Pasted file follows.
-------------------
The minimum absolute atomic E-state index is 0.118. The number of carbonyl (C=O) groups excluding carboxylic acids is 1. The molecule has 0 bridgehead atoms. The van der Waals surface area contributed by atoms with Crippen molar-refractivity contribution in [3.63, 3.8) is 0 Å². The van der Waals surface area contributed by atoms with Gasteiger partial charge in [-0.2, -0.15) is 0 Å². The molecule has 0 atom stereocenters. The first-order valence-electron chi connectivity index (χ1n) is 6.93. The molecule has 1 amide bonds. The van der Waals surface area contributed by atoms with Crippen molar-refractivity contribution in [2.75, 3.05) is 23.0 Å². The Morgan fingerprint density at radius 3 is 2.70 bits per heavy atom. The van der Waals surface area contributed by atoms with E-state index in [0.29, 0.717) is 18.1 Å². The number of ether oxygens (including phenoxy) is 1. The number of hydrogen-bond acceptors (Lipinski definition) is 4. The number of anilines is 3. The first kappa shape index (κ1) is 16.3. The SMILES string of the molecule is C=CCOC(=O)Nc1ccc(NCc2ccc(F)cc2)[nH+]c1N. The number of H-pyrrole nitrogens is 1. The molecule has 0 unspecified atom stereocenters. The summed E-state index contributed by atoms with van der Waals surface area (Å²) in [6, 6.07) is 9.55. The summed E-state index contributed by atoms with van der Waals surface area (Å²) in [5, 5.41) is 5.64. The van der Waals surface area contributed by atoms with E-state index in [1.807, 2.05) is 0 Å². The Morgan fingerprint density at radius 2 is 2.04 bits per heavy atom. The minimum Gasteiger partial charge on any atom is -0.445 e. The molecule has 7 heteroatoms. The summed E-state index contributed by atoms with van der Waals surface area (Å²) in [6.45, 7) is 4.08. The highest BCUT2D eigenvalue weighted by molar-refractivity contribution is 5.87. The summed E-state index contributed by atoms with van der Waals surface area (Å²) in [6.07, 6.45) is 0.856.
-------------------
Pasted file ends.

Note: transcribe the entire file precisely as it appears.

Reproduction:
The minimum absolute atomic E-state index is 0.118. The number of carbonyl (C=O) groups excluding carboxylic acids is 1. The molecule has 0 bridgehead atoms. The van der Waals surface area contributed by atoms with Crippen molar-refractivity contribution in [3.63, 3.8) is 0 Å². The van der Waals surface area contributed by atoms with Gasteiger partial charge in [-0.2, -0.15) is 0 Å². The molecule has 0 atom stereocenters. The first-order valence-electron chi connectivity index (χ1n) is 6.93. The molecule has 1 amide bonds. The van der Waals surface area contributed by atoms with Crippen molar-refractivity contribution in [2.75, 3.05) is 23.0 Å². The Morgan fingerprint density at radius 3 is 2.70 bits per heavy atom. The van der Waals surface area contributed by atoms with E-state index in [0.29, 0.717) is 18.1 Å². The number of ether oxygens (including phenoxy) is 1. The number of hydrogen-bond acceptors (Lipinski definition) is 4. The number of anilines is 3. The first kappa shape index (κ1) is 16.3. The SMILES string of the molecule is C=CCOC(=O)Nc1ccc(NCc2ccc(F)cc2)[nH+]c1N. The number of H-pyrrole nitrogens is 1. The molecule has 0 unspecified atom stereocenters. The summed E-state index contributed by atoms with van der Waals surface area (Å²) in [6, 6.07) is 9.55. The summed E-state index contributed by atoms with van der Waals surface area (Å²) in [5, 5.41) is 5.64. The van der Waals surface area contributed by atoms with E-state index in [1.807, 2.05) is 0 Å². The Morgan fingerprint density at radius 2 is 2.04 bits per heavy atom. The minimum Gasteiger partial charge on any atom is -0.445 e. The molecule has 7 heteroatoms. The summed E-state index contributed by atoms with van der Waals surface area (Å²) in [6.45, 7) is 4.08. The highest BCUT2D eigenvalue weighted by molar-refractivity contribution is 5.87. The summed E-state index contributed by atoms with van der Waals surface area (Å²) in [6.07, 6.45) is 0.856.